Referring to the "4 Ps," they explained that imaging has four main goals: parenchyma (assess early signs of acute stroke, rule out hemorrhage; pipes (assess extracranial circulation [carotid and vertebral arteries of the neck] and intracranial circulation for evidence of intravascular thrombus); perfusion (assess cerebral blood volume, cerebral blood flow, and mean transit time); and penumbra (assess tissue at risk of dying if ischemia continues without recanalization of intravascular thrombus).

A patient whose clinical condition is critical is easier to monitor in a CT scanner in comparison with MRI, for which special equipment is required, and a hemorrhage is easier to detect with CT, the authors wrote. However, CT has several important limitations: it does not reliably detect infarcts of less than four hours duration, the extent of the infarct is often difficult to characterize, and acute lacunar infarcts often go undetected and are impossible to distinguish from chronic lacunar infarcts. Furthermore, unenhanced CT provide only limited information about intracranial vessels and status of the brain that surrounds already infarcted tissue, and the introduction of low-dose algorithms to limit radiation exposure to boost patient safety increases the noise, which makes subtle infarct changes more difficult to detect.

An investigation using comprehensive MR stroke protocols takes around 20 minutes and involves parenchymal imaging (infarcted core and hemorrhage), MR angiography (arterial occlusion and intravascular thrombus), and perfusion imaging to detect hypoperfused tissue and penumbra. Therefore, the sequences in these protocols include diffusion-weighted imaging, fluid attenuated inversion recovery (FLAIR) to age the infarct, gradient recalled echo (GRE) to detect parenchymal hemorrhage, time-of-flight MR angiography, and dynamic susceptibility contrast (DSC).

In both contrast-enhanced MR angiography (CEMRA) and DSC perfusion imaging, administration of a single dose of contrast is used, they continued. Twenty ml of gadolinium is diluted with normal saline to a total 50 ml volume, and using a timing bolus, a total of 3 ml of contrast solution (1.2 ml of gadolinium) is injected at 1.5 ml/s to determine the transit time from the arm vein to the cervical carotid arteries. Then, a total of 22 ml contrast solution (8.8 ml of gadolinium) is injected at the same flow rate as the timing injection for the CEMRA acquisition. The remaining 25 ml of contrast solution (10 ml of gadolinium) is injected at 5 ml/s for the MR perfusion scan.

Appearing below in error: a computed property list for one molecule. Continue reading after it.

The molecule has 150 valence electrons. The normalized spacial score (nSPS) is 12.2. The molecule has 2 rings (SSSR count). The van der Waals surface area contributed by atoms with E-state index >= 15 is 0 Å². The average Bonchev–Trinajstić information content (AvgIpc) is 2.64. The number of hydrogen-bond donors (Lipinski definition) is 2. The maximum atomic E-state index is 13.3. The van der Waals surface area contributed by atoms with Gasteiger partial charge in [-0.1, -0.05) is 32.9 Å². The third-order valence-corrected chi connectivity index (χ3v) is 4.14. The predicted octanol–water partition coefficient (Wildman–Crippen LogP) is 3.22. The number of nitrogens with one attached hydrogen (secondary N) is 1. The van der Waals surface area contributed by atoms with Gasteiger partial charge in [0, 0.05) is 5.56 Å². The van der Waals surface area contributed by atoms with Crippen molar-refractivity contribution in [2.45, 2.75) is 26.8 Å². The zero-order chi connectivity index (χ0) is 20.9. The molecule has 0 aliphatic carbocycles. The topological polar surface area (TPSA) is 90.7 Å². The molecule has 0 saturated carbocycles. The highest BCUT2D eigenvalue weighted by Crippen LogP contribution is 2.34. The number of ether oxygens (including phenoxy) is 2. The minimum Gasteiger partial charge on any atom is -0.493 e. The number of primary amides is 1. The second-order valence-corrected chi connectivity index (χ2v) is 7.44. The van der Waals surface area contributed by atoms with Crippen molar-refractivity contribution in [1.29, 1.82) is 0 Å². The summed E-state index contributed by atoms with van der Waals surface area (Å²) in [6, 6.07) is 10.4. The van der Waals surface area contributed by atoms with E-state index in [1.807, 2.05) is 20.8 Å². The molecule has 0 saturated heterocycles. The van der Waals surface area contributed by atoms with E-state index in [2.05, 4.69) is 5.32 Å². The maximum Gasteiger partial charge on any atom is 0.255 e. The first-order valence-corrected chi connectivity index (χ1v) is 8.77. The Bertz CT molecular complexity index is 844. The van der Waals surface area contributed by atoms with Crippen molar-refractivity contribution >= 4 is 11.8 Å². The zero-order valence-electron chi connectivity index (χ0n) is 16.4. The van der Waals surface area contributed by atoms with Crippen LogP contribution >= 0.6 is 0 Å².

Postprocessing imaging analysis is performed on the workstation with dedicated neuro software to obtain the parametric perfusion maps and to analyze diffusion-perfusion mismatch, the authors concluded.

To view the authors' clinical cases presented at ECR 2016, click here.

Editor's note: The diffusion-weighted image on the home page of AuntMinnieEurope.com is of a 55-year-old man presenting with right-sided hemiparesis and aphasia. MRI shows a relatively small final infarction volume. Image courtesy of Dr. Wolfgang Kunz, Institute of Clinical Radiology at Ludwig Maximilian University of Munich.